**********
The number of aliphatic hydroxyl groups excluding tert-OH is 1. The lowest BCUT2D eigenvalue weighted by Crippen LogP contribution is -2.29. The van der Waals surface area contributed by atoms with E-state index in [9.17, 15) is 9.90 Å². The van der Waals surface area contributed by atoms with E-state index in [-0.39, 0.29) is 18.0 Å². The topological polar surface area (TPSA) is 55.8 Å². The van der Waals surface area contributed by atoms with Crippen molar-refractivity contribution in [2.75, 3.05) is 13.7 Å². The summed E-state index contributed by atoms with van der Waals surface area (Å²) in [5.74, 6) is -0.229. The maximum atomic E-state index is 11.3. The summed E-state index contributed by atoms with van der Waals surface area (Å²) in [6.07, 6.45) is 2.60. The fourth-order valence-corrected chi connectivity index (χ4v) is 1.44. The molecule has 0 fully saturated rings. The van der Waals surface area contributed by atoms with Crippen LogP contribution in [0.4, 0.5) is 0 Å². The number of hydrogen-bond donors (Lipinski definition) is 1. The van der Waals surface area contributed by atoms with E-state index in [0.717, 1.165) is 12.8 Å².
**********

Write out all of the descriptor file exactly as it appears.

The number of aliphatic hydroxyl groups excluding tert-OH is 1. The lowest BCUT2D eigenvalue weighted by Crippen LogP contribution is -2.29. The van der Waals surface area contributed by atoms with E-state index in [9.17, 15) is 9.90 Å². The van der Waals surface area contributed by atoms with E-state index in [-0.39, 0.29) is 18.0 Å². The topological polar surface area (TPSA) is 55.8 Å². The van der Waals surface area contributed by atoms with Crippen molar-refractivity contribution in [2.75, 3.05) is 13.7 Å². The summed E-state index contributed by atoms with van der Waals surface area (Å²) in [5.74, 6) is -0.229. The maximum atomic E-state index is 11.3. The summed E-state index contributed by atoms with van der Waals surface area (Å²) in [6.07, 6.45) is 2.60. The fourth-order valence-corrected chi connectivity index (χ4v) is 1.44. The molecule has 0 fully saturated rings. The van der Waals surface area contributed by atoms with Crippen LogP contribution in [0.4, 0.5) is 0 Å². The number of hydrogen-bond donors (Lipinski definition) is 1. The van der Waals surface area contributed by atoms with E-state index in [0.717, 1.165) is 12.8 Å².